David Letterman is a funny man. And "The Top Ten" lists don't hurt his image. Beginning in 1985 with "The Top Ten Things That Almost Rhyme With Peas," the lists still go on today. I'll wait for a promo of "The Top Ten," and if they're going to be on the show, I'll plan to watch them, but fatigue overtakes me sometimes and sleep is my go-to activity.
Anyway, almost 30 years later from "The Top Ten" inception, I decided to do my own, and these are my "Top Ten New Year's Resolutions for 2014," from this stroke survivor, in reverse order, inspired by Letterman:
10. I will accept the re-birthday expression that a lot of stroke survivors say even though I don't get it.
9. I won't demean doctors in front of other people, but when I get them alone, watch out if they deserve it.
8. I won't even think about going to Black Friday again.
7. I will argue endlessly with therapists if they say my window for improvement closed after the first year.
6. I promise to laugh at least once a day, because sadness all the time is counterproductive.
5. I will support medical marijuana for pain always even though I don't use it.
4. I won't abandon my pantiliners, just in case.
3. I will never say "I had a fuckin'stroke" again, even when I'm frustrated.
2. I will endorse people writing their stroke stories, too, even though it means competition.
And here's the number one of my stroke resolutions:
1. I will always be grateful when I wake up to a new day.
So at the year's end, here's where I am, recovery-wise, after almost five years. I take bigger strides than I did before, using my lifeline, my quad cane. My arm is hemiplegic --paralyzed-- but I am getting back some shoulder movement that I didn't have before. I don't want to kill myself as I did right after the stroke that lasted, on the self-extermination issue, for one year. I don't have PLC --pathological laughing and crying-- anymore. All told, I'm better. But I have a long way to go. On the other hand, where am I going anyway?
Right before the year's end, I want to give a shout out to Ricky Brown for his blog, http://www.apoplectic.me. Even though his first name doesn't look like it, from an American's point of view, Ricky is Scottish and currently resides in Edinborough. He is very committed to stroke and recovery. If he ever returns to the states, I'll go to Brooklyn, his old haunt, to meet him. Thank you, Ricky, for sharing. And last but not least, I want to give kudos for Amy Shissler's blog, http://mycerebellarstrokerecovery.com. She offers many useful insights to stroke recovery. There are many more stroke blogs too numerous to mention. Google "stroke blog" and see what comes up!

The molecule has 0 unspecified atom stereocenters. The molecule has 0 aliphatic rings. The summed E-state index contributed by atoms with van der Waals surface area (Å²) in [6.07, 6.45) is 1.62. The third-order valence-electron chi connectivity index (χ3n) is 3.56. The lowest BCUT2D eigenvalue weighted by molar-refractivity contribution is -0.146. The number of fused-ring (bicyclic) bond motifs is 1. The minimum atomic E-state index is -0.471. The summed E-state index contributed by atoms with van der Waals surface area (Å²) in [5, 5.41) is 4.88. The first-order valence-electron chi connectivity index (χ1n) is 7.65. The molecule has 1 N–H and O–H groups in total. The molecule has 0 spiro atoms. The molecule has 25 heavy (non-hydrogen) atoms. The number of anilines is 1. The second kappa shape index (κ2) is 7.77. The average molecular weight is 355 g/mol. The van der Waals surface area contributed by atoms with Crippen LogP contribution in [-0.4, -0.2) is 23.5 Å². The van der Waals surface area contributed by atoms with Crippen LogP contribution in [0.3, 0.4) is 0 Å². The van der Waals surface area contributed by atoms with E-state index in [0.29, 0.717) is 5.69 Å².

And one last announcement: This is from Dr. Mario Trucillo of the American Recall Center, a brand new medical information site aimed at bringing consumers the most up-to-date FDA information in easy to understand, plain language terms.
"After suffering a stroke, one can easily become overwhelmed with questions about what comes next. From types of care are to prescription safety, caregivers and survivors are tasked with the responsibility of finding answers, without a clear solution on where to go first. The American Recall Center aims to make that easier.
"Our site provides news and safety alerts covering an expansive variety, from prescription drugs to hip replacements. Our goal is to take the wordy news and breakthroughs from the FDA and put them in plain-language, giving patients necessary information before they visit the doctor about their health and prescription drugs. It is our mission to empower individuals with trustworthy and easily-accessible information.
And this announcement is from me: Be safe and don't drink and drive in close proximity to each other. Happy New Year to all!